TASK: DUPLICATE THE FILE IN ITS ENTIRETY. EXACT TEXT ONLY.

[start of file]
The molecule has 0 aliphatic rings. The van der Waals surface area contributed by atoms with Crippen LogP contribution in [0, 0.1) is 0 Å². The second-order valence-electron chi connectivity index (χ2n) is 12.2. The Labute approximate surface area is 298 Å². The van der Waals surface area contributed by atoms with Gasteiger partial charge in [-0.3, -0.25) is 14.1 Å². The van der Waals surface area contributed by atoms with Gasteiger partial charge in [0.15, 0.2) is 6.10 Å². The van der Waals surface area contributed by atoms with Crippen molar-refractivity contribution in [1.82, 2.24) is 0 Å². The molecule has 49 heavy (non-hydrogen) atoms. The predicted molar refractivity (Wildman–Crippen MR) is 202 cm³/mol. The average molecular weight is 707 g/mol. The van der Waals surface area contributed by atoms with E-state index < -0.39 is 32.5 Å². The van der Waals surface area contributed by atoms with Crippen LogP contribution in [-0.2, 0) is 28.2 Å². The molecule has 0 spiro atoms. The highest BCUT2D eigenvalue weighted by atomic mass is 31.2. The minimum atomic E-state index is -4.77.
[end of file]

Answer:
The molecule has 0 aliphatic rings. The van der Waals surface area contributed by atoms with Crippen LogP contribution in [0, 0.1) is 0 Å². The second-order valence-electron chi connectivity index (χ2n) is 12.2. The Labute approximate surface area is 298 Å². The van der Waals surface area contributed by atoms with Gasteiger partial charge in [-0.3, -0.25) is 14.1 Å². The van der Waals surface area contributed by atoms with Gasteiger partial charge in [0.15, 0.2) is 6.10 Å². The van der Waals surface area contributed by atoms with Crippen molar-refractivity contribution in [1.82, 2.24) is 0 Å². The molecule has 49 heavy (non-hydrogen) atoms. The predicted molar refractivity (Wildman–Crippen MR) is 202 cm³/mol. The average molecular weight is 707 g/mol. The van der Waals surface area contributed by atoms with E-state index < -0.39 is 32.5 Å². The van der Waals surface area contributed by atoms with Crippen LogP contribution in [-0.2, 0) is 28.2 Å². The molecule has 0 spiro atoms. The highest BCUT2D eigenvalue weighted by atomic mass is 31.2. The minimum atomic E-state index is -4.77.